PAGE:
Students put their best foot forward before graduation
Students Put Their Best Foot Forward Before Graduation. As the graduates of Sarojini Naidu School of Arts and Communication at the University of Hyderabad get ready spread their wings and fly out into the world, they display their work in the DST auditorium.
As the graduates of Sarojini Naidu School of Arts and Communication at the University of Hyderabad get ready spread their wings and fly out into the world, they display their work in the DST auditorium, in an art show titled ‘The Flight – Up, Up and Away’. The young artists’ work speaks for itself as they pour their hearts and souls into their installations, which speak of the horrors of male chauvinism, harassment and even internal struggles, like conflicts between the self and society.
The class includes students from Uttarakhand, Gujarat, Assam, West Bengal, Odhisa, Andhra Pradesh, Kerala, Karnataka, Goa, Chandigarh and Chhattisgarh – the group together creating a mini-India by itself.
Afza Tamkanat’s installation, Ashes of Negativity – addressing the problems faced by the students themselves at the University – attracted a lot of attention. It consists of 40 terracotta pots with ashes inside them. The ashes were supposed to signify last rites and were accompanied by a note which stated: “I don’t hate you, but I respect me. Your comments, your opinions do not define me. I do not care what you think about me, because I don’t think about you at all. I cannot improve my work when I am surrounded with negative energy that only tries to bring me down.” Fawad Tamkanat told The Deccan Chronicle that the installment was in light of the agony and harassment the management of the university has put students through.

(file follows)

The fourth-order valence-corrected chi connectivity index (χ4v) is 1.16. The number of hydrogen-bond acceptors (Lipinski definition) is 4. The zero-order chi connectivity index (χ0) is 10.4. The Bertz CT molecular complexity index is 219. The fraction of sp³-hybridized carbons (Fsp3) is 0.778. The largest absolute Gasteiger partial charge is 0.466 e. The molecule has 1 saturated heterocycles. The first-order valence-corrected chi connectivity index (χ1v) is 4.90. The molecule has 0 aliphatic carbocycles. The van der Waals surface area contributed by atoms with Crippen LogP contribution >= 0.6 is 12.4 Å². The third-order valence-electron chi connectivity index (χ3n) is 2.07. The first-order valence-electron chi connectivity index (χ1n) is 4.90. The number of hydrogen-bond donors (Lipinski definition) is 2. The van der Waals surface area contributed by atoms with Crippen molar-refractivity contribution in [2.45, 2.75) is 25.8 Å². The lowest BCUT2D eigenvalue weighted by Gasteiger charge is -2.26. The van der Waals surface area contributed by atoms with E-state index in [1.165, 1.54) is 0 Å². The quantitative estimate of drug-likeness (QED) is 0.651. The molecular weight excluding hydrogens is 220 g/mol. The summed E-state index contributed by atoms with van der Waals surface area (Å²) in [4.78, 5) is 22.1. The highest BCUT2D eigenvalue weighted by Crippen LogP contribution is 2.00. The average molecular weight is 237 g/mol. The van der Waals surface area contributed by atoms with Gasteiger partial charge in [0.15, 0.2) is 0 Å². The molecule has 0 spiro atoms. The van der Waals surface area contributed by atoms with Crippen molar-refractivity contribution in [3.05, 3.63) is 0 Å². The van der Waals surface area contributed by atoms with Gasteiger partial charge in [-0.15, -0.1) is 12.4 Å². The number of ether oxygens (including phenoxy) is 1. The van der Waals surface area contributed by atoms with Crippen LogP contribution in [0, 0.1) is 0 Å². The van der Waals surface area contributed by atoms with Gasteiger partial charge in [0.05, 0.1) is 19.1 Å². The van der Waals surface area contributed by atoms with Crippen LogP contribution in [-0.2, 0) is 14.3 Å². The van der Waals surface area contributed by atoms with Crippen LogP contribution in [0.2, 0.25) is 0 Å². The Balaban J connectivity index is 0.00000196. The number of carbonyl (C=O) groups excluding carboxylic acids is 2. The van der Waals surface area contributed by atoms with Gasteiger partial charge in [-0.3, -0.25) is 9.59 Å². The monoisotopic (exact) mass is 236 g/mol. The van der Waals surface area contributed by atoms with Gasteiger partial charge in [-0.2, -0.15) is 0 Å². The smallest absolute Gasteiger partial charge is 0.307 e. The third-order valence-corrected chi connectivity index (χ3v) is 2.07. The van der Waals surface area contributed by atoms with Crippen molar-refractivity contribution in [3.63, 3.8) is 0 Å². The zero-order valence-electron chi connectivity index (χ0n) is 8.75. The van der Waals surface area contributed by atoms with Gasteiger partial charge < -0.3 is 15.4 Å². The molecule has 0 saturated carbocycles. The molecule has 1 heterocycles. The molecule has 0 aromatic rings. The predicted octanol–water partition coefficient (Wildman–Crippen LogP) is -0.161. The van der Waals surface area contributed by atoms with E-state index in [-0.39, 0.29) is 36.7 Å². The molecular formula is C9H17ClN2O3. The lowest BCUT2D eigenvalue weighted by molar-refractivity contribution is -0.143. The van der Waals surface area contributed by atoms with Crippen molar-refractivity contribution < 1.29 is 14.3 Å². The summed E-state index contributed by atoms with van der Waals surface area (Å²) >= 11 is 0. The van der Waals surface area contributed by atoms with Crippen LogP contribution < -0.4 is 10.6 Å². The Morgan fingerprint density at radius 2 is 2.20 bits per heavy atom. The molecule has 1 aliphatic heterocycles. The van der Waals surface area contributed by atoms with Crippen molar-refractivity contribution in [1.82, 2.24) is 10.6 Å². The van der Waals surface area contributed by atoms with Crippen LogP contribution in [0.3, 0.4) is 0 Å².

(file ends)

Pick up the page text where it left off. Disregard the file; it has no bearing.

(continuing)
Also standing amongst their art work, on a rhino, is God of Shunya by the artist, Sujeesh Oncherry. He says it depicts how the emptiness he felt in Hyderabad when he first came from Calicut slowly faded away. “[The] rhino looks [like] a powerful animal but is not. I wanted to depict the emptiness and in India, one is never short of gods,” he says with a warm smile.
Karter Singh’s installment has brains and Gandhi topis made of plaster of paris strewn around. He says that it is supposed to signify how everyone says they are aam admi, but “when they see power, they worship it”.
Another artist, Atindra, showcases his life on a canvas with the simple title, ‘I’. The pictures are pasted on mirror pieces, cut as squares for “people to walk in and be a part of his life.”
The exhibition by these 34 young artists is on display until May 4th, from 10 AM to 8 PM at the DST Auditorium in the University of Hyderabad.